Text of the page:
A small but determined Ohio congregation, still immersed in assessing considerable damage from an intense weekend windstorm that took down the church steeple, hopes the building collapse could eventually benefit the church’s ministry. It’s a story of recovery in every sense of the word.
On Saturday, Jan. 11, the steeple was blown off the roof of the Evangelical United Church of Christ in Portsmouth, a rural community on the banks of the Ohio River. The debris fell into the church courtyard and blocked the streets. Ryan Adkins grew up in the church. He and his wife Audra were some of the first members on the scene.
“We went to the church as soon as we heard what happened. There were news vans, police cars, and fire trucks in front when we arrived,” Adkins said. “At first sight, I was heartbroken. I thought about my children being baptized and all the beautiful weddings and church services that I have attended. But God has a plan and works in mysterious ways.”
‘Nothing is beyond repair’
Evangelical UCC, which dates to the 1880’s, is struggling with a reality that is common across the denomination. The historic church, which would seat 600 or more in its heyday, is coming off a long period of decline. Right now, there are 20 to 25 members who are attached to the place, having grown up and worshipped in the congregation all their lives. A group that finally called a dedicated pastor after almost 10 years without one. A congregation that is living into a plan of rebuilding and of recovery. Of serving the most vulnerable in the community.
Pastor Joshua Lawson, who was out of town when the storm hit, quickly took charge of the cleanup, posting video reports on Facebook soon after he arrived on the scene. The church cancelled Sunday service, brought in a structural engineer on Tuesday to check the roof and the integrity of the iconic bell tower. Insurance adjustors were scheduled for Thursday. And while Lawson hopes that insurance covers the lion’s share of the cost, which could be in the range of $100,000 to $200,000, the disaster puts a crimp in the congregation’s plan to become more financially sustainable.
“The physical damage we have sustained reflects the recent state of the congregation being in disrepair,” Lawson said. “The entire thrust of scripture is that although something has gone horribly wrong with the world, with God all things are possible, and nothing is beyond repair. The redemption that is in Christ knows no limits. We are hoping to embody that spirit in our response to this situation.”
‘A church of recovery’
Leading Evangelical UCC is Lawson’s first pastoral role as a lay leader. Called to lead the church in November 2018, he accepted a one-year contract in May, part-time. He and his congregants have a vision to put the large but dated facility to use.
“We are a church of recovery. We want to align our mission be service to the most vulnerable of our community,” Lawson said. He noted that Evangelical UCC is in the center of the area’s opioid epidemic, where many families live in poverty. “We are trying to rebuild from decline and ruin. Let’s see what opportunities we can find to help do the same where we live.”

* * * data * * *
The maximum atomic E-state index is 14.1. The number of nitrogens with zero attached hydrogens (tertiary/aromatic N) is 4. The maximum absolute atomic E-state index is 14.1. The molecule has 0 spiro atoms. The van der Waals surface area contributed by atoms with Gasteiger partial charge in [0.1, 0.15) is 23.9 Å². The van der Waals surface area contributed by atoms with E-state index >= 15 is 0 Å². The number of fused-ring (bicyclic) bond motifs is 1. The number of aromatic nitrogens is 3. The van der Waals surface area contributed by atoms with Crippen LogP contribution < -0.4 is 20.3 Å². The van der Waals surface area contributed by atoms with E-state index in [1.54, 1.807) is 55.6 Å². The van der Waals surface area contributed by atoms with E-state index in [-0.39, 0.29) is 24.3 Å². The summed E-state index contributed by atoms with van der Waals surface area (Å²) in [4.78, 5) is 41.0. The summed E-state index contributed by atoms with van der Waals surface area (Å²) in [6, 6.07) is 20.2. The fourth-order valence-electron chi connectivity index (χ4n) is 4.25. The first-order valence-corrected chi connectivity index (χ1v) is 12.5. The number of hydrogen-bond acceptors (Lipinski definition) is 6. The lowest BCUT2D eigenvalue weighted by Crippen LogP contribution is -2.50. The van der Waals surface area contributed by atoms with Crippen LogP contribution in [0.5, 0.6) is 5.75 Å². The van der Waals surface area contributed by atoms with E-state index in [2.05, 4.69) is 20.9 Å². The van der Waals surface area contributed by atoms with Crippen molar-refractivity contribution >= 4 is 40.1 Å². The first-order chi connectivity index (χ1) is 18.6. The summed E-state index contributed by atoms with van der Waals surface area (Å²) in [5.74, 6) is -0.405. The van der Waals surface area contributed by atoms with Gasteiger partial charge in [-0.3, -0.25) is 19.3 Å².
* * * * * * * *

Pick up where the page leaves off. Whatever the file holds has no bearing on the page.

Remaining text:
Lawson said his dedicated but dwindling membership has done a lot of good things in partnership with groups locally. He’s just recruited a faith recovery leader, the first member of his new leadership team. The church has started a mission, a free market, to give items away to those in need and hopes to put together a team to offer pastoral care at a prison in nearby Lucasville. They’ve also seen an increase in visitors but nothing near what church needs.
“We have a wonderful pastor who has been working hard in communicating with community members and media outlets,” Adkins said. “All of the church council members have been doing their part as well by cleaning debris, communicating with insurance, and helping the pastor through this challenging situation.”
Spreading the word
The storm damage, though devastating, may also be raising awareness of their work in the community.
“I do know that this has gotten the word out about many of the various outreach and recovery programs that our church is trying to provide,” said Adkins. “Many have learned about our mission because of the steeple collapse, which is God's divine work in itself. I hope that this grows our church in faith and numbers. I hope that this positively affects those affected by poverty and drugs in my community. I hope this spreads the teachings of our Lord and Savior Jesus Christ. That said, God is control. Time will tell on what God has in store for our church in the coming months.”
Adkins also believes this increased public profile could lead to others becoming involved in the church’s outreach and recovery mission.
Lawson said he has talked to the UCC regional body about pursuing ordination, but it all depends if he and the congregation can sustain the church long enough to get him on that track, which can be a two-to-three-year process.
For now, though, the people of Evangelical UCC will remain focused on rebirth and recovery. Lawson plans to hold worship at the church on Sunday, either in the sanctuary or church lounge, depending on the findings of the structural engineer. They will also have to decide what to do about rebuilding the steeple and how far the insurance money will go to cover the repairs to the building, listed on National Register of Historic Places. Dealing, as they can, with the challenges of structure, both physical and spiritual.